Using the technique of sacrifice branches, you will now develop the basic branch structure of the tree. The process involves growing the branches as long as necessary until the jump or transition from the girth of the trunk to that of the branch or branches is pleasing. It’s hard to define what is pleasing but it needs to make horticultural and aesthetic sense. Horticultural; meaning that you cannot expect sufficient sap to be able to support a highly ramified branch if its only pencil thickness. Aesthetic; meaning that a very thin branch growing from a very fat trunk will appear wrong. Finally, don’t rush this step or you will regret it in the future as once you start building ramification should your branch not be thick enough to correct will mean eliminating any ramification developed to that point, so you would have wasted several years.

Top view Chinese elm

Image caption. Don't forget to view your tree from the top as well to ensure you are developing branches in all directions. Its very easy for a tree to become very 2 dimensional otherwise.

When growing sacrifice branches, it is best to eliminate all side growth and focus on directing the auxins (found in the growing tip which lead to branch extension) to a single growing tip. What happens as a result is that this branch becomes very long and in order for it to be supported it must fatten quickly. I am also convinced that when the wind blows it creates small cracks, much like what we do when we wire, as the plant heals these injuries it will also increase the girth.

As soon as the base is thick enough you can cut the branch back. How short you cut it is based on your future outline of the tree. By this I mean that if from the cut you can only afford for the tree to grow another couple centimeters then this will not be sufficient to create ramification in it’s a large tree. Perhaps to generalize very broadly cutting this branch back to a 1/3rd of the total, final length should be ok in most cases. However, the more time you take in creating the basic branch structure the better the overall result, so growing it on, cutting back, growing on, cutting back repeatedly will ultimately create a branch with a lot of interest as the branch changes direction every few centimeters. No herring bones welcome here!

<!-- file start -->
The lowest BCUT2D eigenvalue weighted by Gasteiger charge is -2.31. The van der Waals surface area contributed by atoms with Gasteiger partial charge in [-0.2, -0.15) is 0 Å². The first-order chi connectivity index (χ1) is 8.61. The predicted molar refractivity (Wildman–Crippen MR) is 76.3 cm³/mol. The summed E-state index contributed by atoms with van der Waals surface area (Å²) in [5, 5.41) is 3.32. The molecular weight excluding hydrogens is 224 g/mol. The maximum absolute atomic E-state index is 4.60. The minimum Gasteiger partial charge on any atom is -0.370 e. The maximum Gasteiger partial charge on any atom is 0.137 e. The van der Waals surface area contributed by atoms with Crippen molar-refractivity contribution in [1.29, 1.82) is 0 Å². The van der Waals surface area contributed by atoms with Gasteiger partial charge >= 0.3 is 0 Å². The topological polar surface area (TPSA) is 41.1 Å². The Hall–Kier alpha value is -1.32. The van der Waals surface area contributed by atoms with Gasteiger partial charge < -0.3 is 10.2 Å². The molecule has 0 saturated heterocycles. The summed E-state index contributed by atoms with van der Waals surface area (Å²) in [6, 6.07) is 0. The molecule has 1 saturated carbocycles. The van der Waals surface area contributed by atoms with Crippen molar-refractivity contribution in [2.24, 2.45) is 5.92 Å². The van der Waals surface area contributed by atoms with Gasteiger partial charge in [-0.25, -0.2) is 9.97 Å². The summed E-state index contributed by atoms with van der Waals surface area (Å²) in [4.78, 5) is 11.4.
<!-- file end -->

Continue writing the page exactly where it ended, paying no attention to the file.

Chinese elm scarring

Image caption. Be careful that you do not take trees from stage 1 through to stage 2 with scars which are too big, they are unlikely to heal easily.

Another benefit of sacrifice branches is that they can be used to help heal over old scars. This is especially the case if the branch is just above the scar. The intensified sap flow required by the branch will result in the callousing over of the scar. However, be careful that you do not expect too much in the way of healing as scars heal better when the tree can grow unrestricted in the ground. Things happen much slower in a container, if they happen at all. Read more about dealing with scars here.


It is very important that the angle at which the branch emerges from the trunk be correct. A new shoot will most likely grow rather vertically, but you can correct this with wire, if you do not wait too long. Yes, there are techniques like wedging and others which you can sometimes use to change this angle at a later stage but why not try doing it the easy way and wire it before the wood lignifies (hardens off).

When wiring a branch don’t only wire that it has interesting curves when viewed from the top, it must also have character from the front. Also, if you have a fairly upright trunk like this elm of mine, I cannot have branches which have dramatic curves, visually you will be sending a very conflicting message and of course it will make no horticultural sense at all.

Wiring Chinese elm

Image caption. Aluminium wire is best for deciduous trees. Make sure you wire in curves front to back and up and down.

Don’t worry too much about wire bite now, in fact I think a little wire bite can be a good thing as it can add some interest to the branch, so long as it does not get too bad. With species such as this elm which heal easily, wire bite even if rather severe can always be smoothed with a grafting knife and sealedand in a season or two you wont even notice it. However on something like a Japanese maple or even an olive, it may take many years to heal properly indeed. Removing the wire too early from a branch, before it has had sufficient time to set in position, will mean you will have to reapply the wire, wasting time and money.